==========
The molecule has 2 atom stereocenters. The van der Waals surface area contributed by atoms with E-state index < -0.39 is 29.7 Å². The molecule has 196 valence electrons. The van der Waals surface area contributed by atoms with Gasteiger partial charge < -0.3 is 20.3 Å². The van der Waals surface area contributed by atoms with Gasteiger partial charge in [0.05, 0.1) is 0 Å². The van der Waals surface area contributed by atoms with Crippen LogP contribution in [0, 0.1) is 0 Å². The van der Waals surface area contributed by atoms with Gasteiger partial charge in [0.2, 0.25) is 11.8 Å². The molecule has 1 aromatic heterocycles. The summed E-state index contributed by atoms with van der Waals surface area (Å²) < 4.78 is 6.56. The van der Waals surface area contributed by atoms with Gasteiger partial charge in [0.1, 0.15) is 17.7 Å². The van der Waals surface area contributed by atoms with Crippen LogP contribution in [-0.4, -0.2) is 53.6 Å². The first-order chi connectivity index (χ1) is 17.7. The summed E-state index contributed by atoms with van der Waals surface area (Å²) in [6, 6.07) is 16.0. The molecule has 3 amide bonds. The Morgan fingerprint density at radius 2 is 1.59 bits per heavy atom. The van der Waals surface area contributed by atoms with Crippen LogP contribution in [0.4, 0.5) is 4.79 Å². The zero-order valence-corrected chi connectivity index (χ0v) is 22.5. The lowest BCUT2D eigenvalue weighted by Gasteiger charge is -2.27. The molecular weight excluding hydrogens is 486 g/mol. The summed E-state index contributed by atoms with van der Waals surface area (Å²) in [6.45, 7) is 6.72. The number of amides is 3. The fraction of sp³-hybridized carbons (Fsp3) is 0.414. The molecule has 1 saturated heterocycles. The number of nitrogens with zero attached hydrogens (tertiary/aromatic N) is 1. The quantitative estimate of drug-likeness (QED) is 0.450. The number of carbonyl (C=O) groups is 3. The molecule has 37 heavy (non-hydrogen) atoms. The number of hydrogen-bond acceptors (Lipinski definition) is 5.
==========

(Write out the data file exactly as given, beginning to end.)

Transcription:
The molecule has 2 atom stereocenters. The van der Waals surface area contributed by atoms with E-state index < -0.39 is 29.7 Å². The molecule has 196 valence electrons. The van der Waals surface area contributed by atoms with Gasteiger partial charge < -0.3 is 20.3 Å². The van der Waals surface area contributed by atoms with Gasteiger partial charge in [0.05, 0.1) is 0 Å². The van der Waals surface area contributed by atoms with Crippen LogP contribution in [0, 0.1) is 0 Å². The van der Waals surface area contributed by atoms with Gasteiger partial charge in [0.2, 0.25) is 11.8 Å². The molecule has 1 aromatic heterocycles. The summed E-state index contributed by atoms with van der Waals surface area (Å²) < 4.78 is 6.56. The van der Waals surface area contributed by atoms with Gasteiger partial charge in [0.1, 0.15) is 17.7 Å². The van der Waals surface area contributed by atoms with Crippen LogP contribution in [-0.4, -0.2) is 53.6 Å². The first-order chi connectivity index (χ1) is 17.7. The summed E-state index contributed by atoms with van der Waals surface area (Å²) in [6, 6.07) is 16.0. The molecule has 3 amide bonds. The Morgan fingerprint density at radius 2 is 1.59 bits per heavy atom. The van der Waals surface area contributed by atoms with Crippen LogP contribution in [0.4, 0.5) is 4.79 Å². The zero-order valence-corrected chi connectivity index (χ0v) is 22.5. The lowest BCUT2D eigenvalue weighted by Gasteiger charge is -2.27. The molecular weight excluding hydrogens is 486 g/mol. The summed E-state index contributed by atoms with van der Waals surface area (Å²) in [6.45, 7) is 6.72. The number of amides is 3. The fraction of sp³-hybridized carbons (Fsp3) is 0.414. The molecule has 1 saturated heterocycles. The number of nitrogens with zero attached hydrogens (tertiary/aromatic N) is 1. The quantitative estimate of drug-likeness (QED) is 0.450. The number of carbonyl (C=O) groups is 3. The molecule has 37 heavy (non-hydrogen) atoms. The number of hydrogen-bond acceptors (Lipinski definition) is 5.